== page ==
ERG participation. So we also measure in terms of what's the membership lists of the various ERGs, how many people attend their events, what do people think about the ERG, because now that some of our ERGs have been around for a while, we actually have the ERGs doing their own surveys, we ask their members, is the ERG providing what you're looking for? And then finally we have our D&I training and scores and participation.
So we're rolling out unconscious bias training. So we're also having people rate it to see basically what do they think of the training? Is the content meeting their needs? So leadership engagement. It's really important to make progress. So to make progress, you want to get you some good leaders onboard. You don't want just HR or certain functions talking about diversity an inclusion. You want your leaders to understand why it's important and for them also to be sharing the same message.
At my company, we have an Executive Diversity Council, which has been around about a year. And so what they do is they provide advisory support for our function. So we share with them our strategy and things we're doing, and they provide feedback in terms of what do they think and does it meet the needs of their particular business unit or region.
They also help raise general awareness of D&I, so they amplify some of the messages and talking points, so that, again, they're not just-- people across the organization aren't just hearing it from the office of D&I. They're hearing it from their own leaders as well. They also help engage employees, get their feedback on what matters to them, and they also, overall, help improve our organizational D&I outcomes and efforts, because when you have more people involved and more people's perspective being accounted for, it's going to help drive better business outcomes.
And this is just high level some of the communication channels, because as I said, if you don't communicate about what's happening, people assume nothing's happening. So what I'd use is working with corporate communications have a newsletter, so they'll be a little blurb about diversity and inclusion within the global newsletter about the overall business and what's going on, but sharing some of our wins, some of the great things that have happened, and sharing it across the organization, and making sure that we share stories from various regions, so from Latin America, greater Asia, and so forth, so they're not just the United States focused.
But in our case, it's a global organization. So we make sure we're showcasing global stories so that everyone knows that progress is being made across the organization. Also, there's targeted email distribution. That's when maybe the ERGs want to send out information to their particular mailing lists. We have our intranet, where we share a lot of our success stories and contribute articles. We have our town halls and meetings, where our CEO and other senior leaders share, again, successes.
We have our social media, both internally and externally. Externally, we used to be very, very, very conservative with sharing anything externally on our social media. But now, that's actually improved over the last year, where we feel more comfortable sharing our successes. We're at a career fair, we'll share it on social media, because hopefully we'll get more people to come to our booth. And then also, video, and that's video used both internally and externally, maybe snippets of a successful event. Maybe it's educational content.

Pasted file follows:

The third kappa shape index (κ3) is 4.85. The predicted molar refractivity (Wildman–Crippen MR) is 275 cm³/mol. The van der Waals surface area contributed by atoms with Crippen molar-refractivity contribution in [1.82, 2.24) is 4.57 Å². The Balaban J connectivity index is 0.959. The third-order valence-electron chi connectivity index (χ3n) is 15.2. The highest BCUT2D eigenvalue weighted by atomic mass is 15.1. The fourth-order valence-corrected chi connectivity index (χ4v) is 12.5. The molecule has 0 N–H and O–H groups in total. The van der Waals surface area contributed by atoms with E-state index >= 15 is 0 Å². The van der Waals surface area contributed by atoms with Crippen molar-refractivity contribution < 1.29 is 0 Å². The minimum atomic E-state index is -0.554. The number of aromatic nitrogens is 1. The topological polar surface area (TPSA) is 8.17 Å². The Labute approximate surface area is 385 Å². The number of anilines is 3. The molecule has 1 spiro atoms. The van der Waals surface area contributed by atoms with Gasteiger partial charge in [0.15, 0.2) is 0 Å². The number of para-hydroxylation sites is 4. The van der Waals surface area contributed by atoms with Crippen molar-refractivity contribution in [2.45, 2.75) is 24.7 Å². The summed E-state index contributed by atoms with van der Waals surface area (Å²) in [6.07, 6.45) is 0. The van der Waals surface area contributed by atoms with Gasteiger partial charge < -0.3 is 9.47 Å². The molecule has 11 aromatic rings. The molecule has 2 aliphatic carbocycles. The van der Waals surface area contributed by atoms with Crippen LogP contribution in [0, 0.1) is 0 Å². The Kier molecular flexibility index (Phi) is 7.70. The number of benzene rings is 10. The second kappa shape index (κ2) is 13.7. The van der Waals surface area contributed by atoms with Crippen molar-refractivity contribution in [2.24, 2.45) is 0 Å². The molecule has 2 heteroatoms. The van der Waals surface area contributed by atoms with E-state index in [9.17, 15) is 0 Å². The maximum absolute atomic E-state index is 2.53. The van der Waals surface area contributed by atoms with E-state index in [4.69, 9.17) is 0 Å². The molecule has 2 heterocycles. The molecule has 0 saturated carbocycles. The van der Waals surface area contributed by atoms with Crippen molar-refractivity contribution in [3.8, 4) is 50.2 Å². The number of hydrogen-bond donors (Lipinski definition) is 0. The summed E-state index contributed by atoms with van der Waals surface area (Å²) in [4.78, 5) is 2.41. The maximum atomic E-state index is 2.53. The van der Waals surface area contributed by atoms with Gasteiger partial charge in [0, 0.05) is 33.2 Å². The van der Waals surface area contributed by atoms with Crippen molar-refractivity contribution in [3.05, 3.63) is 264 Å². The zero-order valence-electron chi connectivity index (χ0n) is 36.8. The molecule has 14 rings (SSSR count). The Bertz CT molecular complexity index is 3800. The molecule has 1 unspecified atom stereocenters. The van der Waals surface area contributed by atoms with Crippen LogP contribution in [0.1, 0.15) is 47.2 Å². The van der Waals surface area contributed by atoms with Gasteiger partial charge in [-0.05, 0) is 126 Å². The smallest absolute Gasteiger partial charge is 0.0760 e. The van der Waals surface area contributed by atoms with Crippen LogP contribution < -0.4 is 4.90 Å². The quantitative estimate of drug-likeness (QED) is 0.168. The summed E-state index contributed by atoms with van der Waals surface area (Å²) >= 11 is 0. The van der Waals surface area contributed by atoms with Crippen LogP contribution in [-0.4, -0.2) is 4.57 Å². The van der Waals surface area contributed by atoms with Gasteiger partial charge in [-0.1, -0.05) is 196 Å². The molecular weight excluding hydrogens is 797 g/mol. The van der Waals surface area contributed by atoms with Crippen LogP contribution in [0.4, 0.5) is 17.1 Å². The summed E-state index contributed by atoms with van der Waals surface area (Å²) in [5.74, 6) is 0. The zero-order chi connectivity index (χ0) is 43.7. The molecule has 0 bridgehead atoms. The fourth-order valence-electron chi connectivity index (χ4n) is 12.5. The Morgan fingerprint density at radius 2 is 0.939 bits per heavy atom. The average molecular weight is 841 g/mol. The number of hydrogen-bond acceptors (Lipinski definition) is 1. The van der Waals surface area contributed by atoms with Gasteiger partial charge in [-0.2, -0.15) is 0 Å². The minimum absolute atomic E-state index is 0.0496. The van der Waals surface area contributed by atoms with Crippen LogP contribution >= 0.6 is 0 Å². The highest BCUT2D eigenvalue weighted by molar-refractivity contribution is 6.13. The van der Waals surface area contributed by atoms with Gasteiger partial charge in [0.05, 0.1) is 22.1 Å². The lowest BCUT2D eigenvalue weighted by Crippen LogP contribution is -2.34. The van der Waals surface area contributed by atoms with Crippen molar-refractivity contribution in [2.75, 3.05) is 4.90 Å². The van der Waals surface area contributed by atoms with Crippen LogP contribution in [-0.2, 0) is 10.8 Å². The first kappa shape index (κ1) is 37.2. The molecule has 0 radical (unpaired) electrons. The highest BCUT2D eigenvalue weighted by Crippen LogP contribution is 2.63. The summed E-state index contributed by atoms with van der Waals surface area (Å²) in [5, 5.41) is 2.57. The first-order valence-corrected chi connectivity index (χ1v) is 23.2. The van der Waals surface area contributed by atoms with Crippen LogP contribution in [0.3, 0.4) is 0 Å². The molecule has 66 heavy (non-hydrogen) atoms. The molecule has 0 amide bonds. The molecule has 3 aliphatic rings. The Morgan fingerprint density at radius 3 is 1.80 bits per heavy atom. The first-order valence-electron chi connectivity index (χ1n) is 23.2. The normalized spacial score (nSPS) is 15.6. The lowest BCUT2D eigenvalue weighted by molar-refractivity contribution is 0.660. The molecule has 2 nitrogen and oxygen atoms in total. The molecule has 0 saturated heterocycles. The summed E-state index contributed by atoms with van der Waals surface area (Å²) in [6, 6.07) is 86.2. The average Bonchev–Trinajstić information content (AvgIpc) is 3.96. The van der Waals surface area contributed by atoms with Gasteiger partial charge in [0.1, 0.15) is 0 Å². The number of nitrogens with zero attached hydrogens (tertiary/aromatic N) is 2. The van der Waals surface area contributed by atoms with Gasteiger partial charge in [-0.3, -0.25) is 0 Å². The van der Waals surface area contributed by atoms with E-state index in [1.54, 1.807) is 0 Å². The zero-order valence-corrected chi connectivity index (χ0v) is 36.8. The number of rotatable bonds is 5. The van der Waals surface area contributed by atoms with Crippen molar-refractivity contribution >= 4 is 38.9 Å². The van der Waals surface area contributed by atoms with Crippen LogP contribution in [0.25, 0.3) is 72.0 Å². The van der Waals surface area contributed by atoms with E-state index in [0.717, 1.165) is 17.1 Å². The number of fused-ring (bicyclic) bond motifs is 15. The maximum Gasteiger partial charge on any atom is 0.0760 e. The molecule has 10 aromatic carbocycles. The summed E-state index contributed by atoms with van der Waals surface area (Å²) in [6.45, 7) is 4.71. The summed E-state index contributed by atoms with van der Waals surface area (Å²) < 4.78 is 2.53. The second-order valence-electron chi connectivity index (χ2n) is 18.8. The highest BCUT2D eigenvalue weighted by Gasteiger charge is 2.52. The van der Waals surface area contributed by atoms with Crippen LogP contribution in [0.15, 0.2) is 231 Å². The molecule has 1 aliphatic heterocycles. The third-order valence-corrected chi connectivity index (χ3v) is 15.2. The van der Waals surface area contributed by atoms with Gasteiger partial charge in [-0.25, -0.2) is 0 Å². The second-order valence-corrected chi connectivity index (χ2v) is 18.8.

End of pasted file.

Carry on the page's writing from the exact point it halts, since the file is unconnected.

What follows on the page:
But video is also very helpful with reaching people. And this is my last slide. So elements of conscious inclusion, because all of us have unconscious bias. All of us have stereotypes, where we might assume someone feels a certain way or just because they look a certain way. But what can we do to consciously include those that are like us, those that are not like us? And we can do that at the individual level, at the team level, and at the workplace level.
So at the individual level, again, it's important to be your authentic self. But feel comfortable reaching out to someone different from yourself and maybe inviting them to lunch, maybe having a conversation. Maybe they have a different perspective than you do, and maybe you ask them some questions about it, just in a curious way, just to learn more, because in most cases, we have more in common than what's different about us. So just don't be shy about reaching out to learn and get to know people that are unlike yourselves and not just staying with your own homogeneous group.
At the team level, you want to build community through bonding and bridging. So maybe there's team building exercises. Maybe work on a problem together. Maybe there's some type of reward for whoever has the most innovative idea. But it's important to consciously include your team members. What I mentioned before was if you're in a team meeting, and let's say that you have a team member that doesn't speak up, or they're kind of shy about sharing their ideas, maybe you ask them their opinion, so that they can share it, and they're more comfortable speaking up.
So there's always something you can do to help build that more inclusive team atmosphere. And finally at the workplace level, honor the narrative. So the organization has a collective narrative. Who are we as an organization? And you also want to incorporate the individual narrative. So one thing that we do at my company is we have these dialogue sessions where senior leaders actually share their own story as it relates to diversity.